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Capt. Lewis B. Melson, career naval officer

Waterway and Maritime TransportationShipbuildingManufacturing and EngineeringUnited States Naval AcademyOregon State University

Capt. Lewis B. Melson, a career naval officer who had worked extensively during the 1960s with the Navy's pioneering Sealab program that allowed divers to work at the bottom of the ocean, died Sunday of respiratory failure at his daughter's West Towson home. He was 100.

The son of Roy Melson, a farmer, banker and county commissioner, and Etta Melson, a homemaker, Lewis Byron Melson was born in Salem, Ore., and raised on his family's farm.

After graduating in 1932 from Salem High School, he earned a bachelor's degree in civil engineering in 1936 from Oregon State University.

Captain Melson earned a master's degree in mechanical engineering, also from Oregon State, and did postgraduate studies at the Naval Postgraduate School in naval architecture and industrial management.

He worked for the Oregon State Highway Commission from 1936 to 1941, when he joined the Navy.

He spent most of World War II stationed at the Charleston, S.C., Navy Yard where he worked in shipbuilding and ship repair.

While in Charleston, Captain Melson met his future wife, Katherine Melton, a Navy WAVE, whom he married in 1942. A former educator, she died in 1996.

Captain Melson was awarded the Navy Commendation Medal in 1946 in recognition of his ship repair work during World War II.

Captain Melson lived and traveled all over the world during his Navy career, including serving at the Norfolk Naval Shipyard. In the early 1960s, he was commanding officer of the Naval Ship Repair Facility on Guam.

He then transferred to the Office of Naval Research in Washington in the early 1960s, where he worked with Capt. George Foote Bond, the principal investigator and senior medical officer for the Sealab program.

The program, which was known as the Navy's "Man in the Sea" program, was part of the Deep Submergence Systems project. It proved that it was possible for divers and aquanauts to live and work at the bottom of the ocean in specially designed steel chambers or habitats that were anchored to the seabed.

Captain Melson's work brought him into contact with famed undersea explorer Jacques Cousteau as well as Scott Carpenter, the astronaut and diver. He assisted in the development of Alvin, the underwater submersible that led to discovery in 1986 of the RMS Titanic by Robert D. Ballard.

Captain Melson earned a Navy Unit Commendation in 1965 and a second star in 1966 to his Navy Commendation Medal for his work on Sealab II.

The Sealab program was ended by the Navy after aquanaut Barry Cannon died during a 600-foot dive off San Clemente Island, Calif., in 1966.

After Sealab was shut down, Captain Melson was the technical adviser to the mission in 1966 that recovered a missing hydrogen bomb that fell in the sea off Palomares, Spain, after a B-52 bomber and a KC-135 tanker aircraft collided during a refueling exercise.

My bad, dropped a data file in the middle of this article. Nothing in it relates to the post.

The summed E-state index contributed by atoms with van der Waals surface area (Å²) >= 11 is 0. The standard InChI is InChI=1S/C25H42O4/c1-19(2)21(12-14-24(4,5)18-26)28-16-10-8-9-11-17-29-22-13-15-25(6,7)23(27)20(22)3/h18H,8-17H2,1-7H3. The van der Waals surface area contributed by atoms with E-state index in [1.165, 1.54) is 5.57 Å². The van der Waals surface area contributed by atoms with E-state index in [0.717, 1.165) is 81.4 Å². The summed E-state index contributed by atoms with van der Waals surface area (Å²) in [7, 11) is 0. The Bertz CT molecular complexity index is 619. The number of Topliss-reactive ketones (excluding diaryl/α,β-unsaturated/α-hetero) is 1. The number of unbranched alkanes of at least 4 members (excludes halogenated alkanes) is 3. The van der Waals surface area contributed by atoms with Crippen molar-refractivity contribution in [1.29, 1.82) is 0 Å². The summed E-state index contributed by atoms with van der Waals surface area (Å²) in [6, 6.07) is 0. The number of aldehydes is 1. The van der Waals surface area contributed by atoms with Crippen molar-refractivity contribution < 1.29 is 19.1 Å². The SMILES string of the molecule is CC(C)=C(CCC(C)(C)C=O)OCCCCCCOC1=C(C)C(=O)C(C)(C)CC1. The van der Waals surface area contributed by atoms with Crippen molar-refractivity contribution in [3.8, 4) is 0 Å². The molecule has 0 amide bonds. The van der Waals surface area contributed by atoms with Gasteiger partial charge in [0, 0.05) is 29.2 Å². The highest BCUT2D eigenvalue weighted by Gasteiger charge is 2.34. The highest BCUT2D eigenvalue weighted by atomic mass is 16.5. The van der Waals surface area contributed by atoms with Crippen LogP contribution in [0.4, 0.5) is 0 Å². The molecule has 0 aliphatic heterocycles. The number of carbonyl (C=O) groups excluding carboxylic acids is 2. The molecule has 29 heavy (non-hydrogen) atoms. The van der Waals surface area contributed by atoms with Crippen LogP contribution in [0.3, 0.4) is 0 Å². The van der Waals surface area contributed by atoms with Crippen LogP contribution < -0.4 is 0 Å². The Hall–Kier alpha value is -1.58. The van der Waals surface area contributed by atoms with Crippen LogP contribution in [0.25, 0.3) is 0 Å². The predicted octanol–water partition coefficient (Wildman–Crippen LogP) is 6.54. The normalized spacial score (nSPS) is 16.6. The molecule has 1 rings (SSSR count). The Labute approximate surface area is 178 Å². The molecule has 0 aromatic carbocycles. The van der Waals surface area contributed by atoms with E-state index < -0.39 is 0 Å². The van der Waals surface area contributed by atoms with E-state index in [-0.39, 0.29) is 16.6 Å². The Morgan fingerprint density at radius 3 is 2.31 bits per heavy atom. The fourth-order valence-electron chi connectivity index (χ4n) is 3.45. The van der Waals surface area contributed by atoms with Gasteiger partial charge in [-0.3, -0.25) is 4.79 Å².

Non-nuclear explosives on two bombs ruptured on impact while another landed safely on land. The fourth bomb fell into the Mediterranean Sea, where it was recovered 80 days later in an effort that required 20 ships, minesweepers and submersibles.

The bomb was found at a depth of 2,850 feet by Alvin. Shrouded in its parachute, the bomb was eventually raised and placed aboard the USS Petrel, a submarine rescue craft.

The recovery mission cost the Navy more than $10 million, which was the most expensive salvage mission in the Navy's history at that time.

"A potential the Navy did not realize it possessed had been demonstrated," Captain Melson wrote in 1967 in Proceedings, a publication of the U.S. Naval Institute.

"Deep submergence vehicles were used in an operational situation off a foreign coastline on an assignment as improbable as any that could possibly be conceived," he wrote. "None of the major search systems employed to locate and recover the weapon had ever been previously assigned to a fleet task force."

Captain Melson, who taught engineering at the Naval Academy part time, retired from the Navy in 1968, and went to work as a civilian engineering consultant for the Navy in Frankfurt and later Munich, Germany.

In 1975, he retired a second time and purchased a home in Pendennis Mount near Annapolis, where he lived until moving to Towson three years ago.

Captain Melson began extensive work on his family's genealogy, which resulted in the publication of "The Melson Family in America."

In addition to his genealogical work, Captain Melson enjoyed flower and vegetable gardening and traveling.

Captain Melson's family will receive family and friends from 2 p.m. to 4 p.m. and 6 p.m. to 8 p.m. Saturday at Ruck Towson Funeral Home, 1050 York Road. Graveside services will be held in October at Arlington National Cemetery with full military honors.

Captain Melson is survived by his daughter, Mary London of Towson; a sister, Evelyn Melson Franz of Keizer, Ore.; six grandchildren; and five great-grandchildren. A son, Lewis Byron Melson Jr., died in 1981; and a daughter, Peggy Parsons, died in 1998.

fred.rasmussen@baltsun.com

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